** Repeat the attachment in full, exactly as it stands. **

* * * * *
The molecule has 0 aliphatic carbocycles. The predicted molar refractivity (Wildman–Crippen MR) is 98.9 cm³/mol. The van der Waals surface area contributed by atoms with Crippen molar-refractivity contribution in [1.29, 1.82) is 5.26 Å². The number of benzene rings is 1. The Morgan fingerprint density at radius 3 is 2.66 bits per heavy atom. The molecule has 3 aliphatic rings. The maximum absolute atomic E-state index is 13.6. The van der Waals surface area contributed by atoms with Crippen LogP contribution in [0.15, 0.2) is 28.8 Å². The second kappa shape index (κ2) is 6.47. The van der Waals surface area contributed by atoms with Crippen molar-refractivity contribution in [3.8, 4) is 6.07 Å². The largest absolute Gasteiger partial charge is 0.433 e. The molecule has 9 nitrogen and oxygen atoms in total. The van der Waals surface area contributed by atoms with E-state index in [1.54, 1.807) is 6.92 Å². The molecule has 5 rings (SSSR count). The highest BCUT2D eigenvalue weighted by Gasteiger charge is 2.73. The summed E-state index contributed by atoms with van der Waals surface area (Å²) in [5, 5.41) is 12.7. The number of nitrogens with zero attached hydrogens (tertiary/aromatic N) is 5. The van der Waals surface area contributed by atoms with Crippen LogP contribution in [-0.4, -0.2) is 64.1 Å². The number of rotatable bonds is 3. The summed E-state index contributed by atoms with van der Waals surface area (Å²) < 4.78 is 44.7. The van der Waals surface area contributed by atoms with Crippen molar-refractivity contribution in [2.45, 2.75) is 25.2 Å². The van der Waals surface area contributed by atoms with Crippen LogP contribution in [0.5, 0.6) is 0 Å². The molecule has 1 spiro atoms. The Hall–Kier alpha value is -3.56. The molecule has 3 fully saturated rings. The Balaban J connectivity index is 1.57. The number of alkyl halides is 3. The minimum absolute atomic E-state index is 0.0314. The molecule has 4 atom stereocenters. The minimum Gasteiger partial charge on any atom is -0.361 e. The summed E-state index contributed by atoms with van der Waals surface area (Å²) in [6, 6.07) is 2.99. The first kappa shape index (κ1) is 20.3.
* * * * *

The molecule has 0 aliphatic carbocycles. The predicted molar refractivity (Wildman–Crippen MR) is 98.9 cm³/mol. The van der Waals surface area contributed by atoms with Crippen molar-refractivity contribution in [1.29, 1.82) is 5.26 Å². The number of benzene rings is 1. The Morgan fingerprint density at radius 3 is 2.66 bits per heavy atom. The molecule has 3 aliphatic rings. The maximum absolute atomic E-state index is 13.6. The van der Waals surface area contributed by atoms with Crippen LogP contribution in [0.15, 0.2) is 28.8 Å². The second kappa shape index (κ2) is 6.47. The van der Waals surface area contributed by atoms with Crippen molar-refractivity contribution in [3.8, 4) is 6.07 Å². The largest absolute Gasteiger partial charge is 0.433 e. The molecule has 9 nitrogen and oxygen atoms in total. The van der Waals surface area contributed by atoms with E-state index in [1.54, 1.807) is 6.92 Å². The molecule has 5 rings (SSSR count). The highest BCUT2D eigenvalue weighted by Gasteiger charge is 2.73. The summed E-state index contributed by atoms with van der Waals surface area (Å²) in [5, 5.41) is 12.7. The number of nitrogens with zero attached hydrogens (tertiary/aromatic N) is 5. The van der Waals surface area contributed by atoms with Crippen LogP contribution in [-0.4, -0.2) is 64.1 Å². The number of rotatable bonds is 3. The summed E-state index contributed by atoms with van der Waals surface area (Å²) < 4.78 is 44.7. The van der Waals surface area contributed by atoms with Crippen molar-refractivity contribution in [2.45, 2.75) is 25.2 Å². The van der Waals surface area contributed by atoms with Crippen LogP contribution in [0.5, 0.6) is 0 Å². The molecule has 1 spiro atoms. The Hall–Kier alpha value is -3.56. The molecule has 3 fully saturated rings. The Balaban J connectivity index is 1.57. The number of alkyl halides is 3. The minimum absolute atomic E-state index is 0.0314. The molecule has 4 atom stereocenters. The minimum Gasteiger partial charge on any atom is -0.361 e. The summed E-state index contributed by atoms with van der Waals surface area (Å²) in [6, 6.07) is 2.99. The first kappa shape index (κ1) is 20.3.